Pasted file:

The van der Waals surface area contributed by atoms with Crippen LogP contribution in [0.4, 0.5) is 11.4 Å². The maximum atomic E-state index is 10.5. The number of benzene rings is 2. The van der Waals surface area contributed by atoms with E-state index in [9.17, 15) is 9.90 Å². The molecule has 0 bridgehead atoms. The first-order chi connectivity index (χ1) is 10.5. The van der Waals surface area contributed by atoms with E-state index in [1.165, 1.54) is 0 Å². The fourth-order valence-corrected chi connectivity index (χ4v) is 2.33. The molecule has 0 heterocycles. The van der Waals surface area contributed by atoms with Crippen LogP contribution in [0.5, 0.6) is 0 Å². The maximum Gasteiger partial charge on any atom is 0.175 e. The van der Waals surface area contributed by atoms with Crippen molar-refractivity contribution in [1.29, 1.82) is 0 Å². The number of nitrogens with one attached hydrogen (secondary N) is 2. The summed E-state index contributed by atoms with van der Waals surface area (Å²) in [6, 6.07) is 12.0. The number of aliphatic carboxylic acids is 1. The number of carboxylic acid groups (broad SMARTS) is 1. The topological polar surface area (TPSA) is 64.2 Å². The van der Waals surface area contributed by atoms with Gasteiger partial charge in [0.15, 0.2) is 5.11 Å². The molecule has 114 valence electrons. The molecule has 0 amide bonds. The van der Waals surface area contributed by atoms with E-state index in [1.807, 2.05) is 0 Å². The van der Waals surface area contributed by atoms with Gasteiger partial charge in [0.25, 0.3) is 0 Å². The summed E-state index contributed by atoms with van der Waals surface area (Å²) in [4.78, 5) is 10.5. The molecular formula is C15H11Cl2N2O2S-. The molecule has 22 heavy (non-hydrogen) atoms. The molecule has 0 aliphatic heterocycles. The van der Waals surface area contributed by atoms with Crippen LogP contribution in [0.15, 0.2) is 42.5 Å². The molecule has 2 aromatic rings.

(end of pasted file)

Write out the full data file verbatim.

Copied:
The van der Waals surface area contributed by atoms with Crippen LogP contribution in [0.4, 0.5) is 11.4 Å². The maximum atomic E-state index is 10.5. The number of benzene rings is 2. The van der Waals surface area contributed by atoms with E-state index in [9.17, 15) is 9.90 Å². The molecule has 0 bridgehead atoms. The first-order chi connectivity index (χ1) is 10.5. The van der Waals surface area contributed by atoms with E-state index in [1.165, 1.54) is 0 Å². The fourth-order valence-corrected chi connectivity index (χ4v) is 2.33. The molecule has 0 heterocycles. The van der Waals surface area contributed by atoms with Crippen LogP contribution in [0.5, 0.6) is 0 Å². The maximum Gasteiger partial charge on any atom is 0.175 e. The van der Waals surface area contributed by atoms with Crippen molar-refractivity contribution in [1.29, 1.82) is 0 Å². The number of nitrogens with one attached hydrogen (secondary N) is 2. The summed E-state index contributed by atoms with van der Waals surface area (Å²) in [6, 6.07) is 12.0. The number of aliphatic carboxylic acids is 1. The number of carboxylic acid groups (broad SMARTS) is 1. The topological polar surface area (TPSA) is 64.2 Å². The van der Waals surface area contributed by atoms with Gasteiger partial charge in [0.15, 0.2) is 5.11 Å². The molecule has 114 valence electrons. The molecule has 0 amide bonds. The van der Waals surface area contributed by atoms with E-state index in [1.807, 2.05) is 0 Å². The van der Waals surface area contributed by atoms with Gasteiger partial charge in [0.25, 0.3) is 0 Å². The summed E-state index contributed by atoms with van der Waals surface area (Å²) in [4.78, 5) is 10.5. The molecular formula is C15H11Cl2N2O2S-. The molecule has 22 heavy (non-hydrogen) atoms. The molecule has 0 aliphatic heterocycles. The van der Waals surface area contributed by atoms with Crippen LogP contribution in [0.15, 0.2) is 42.5 Å². The molecule has 2 aromatic rings.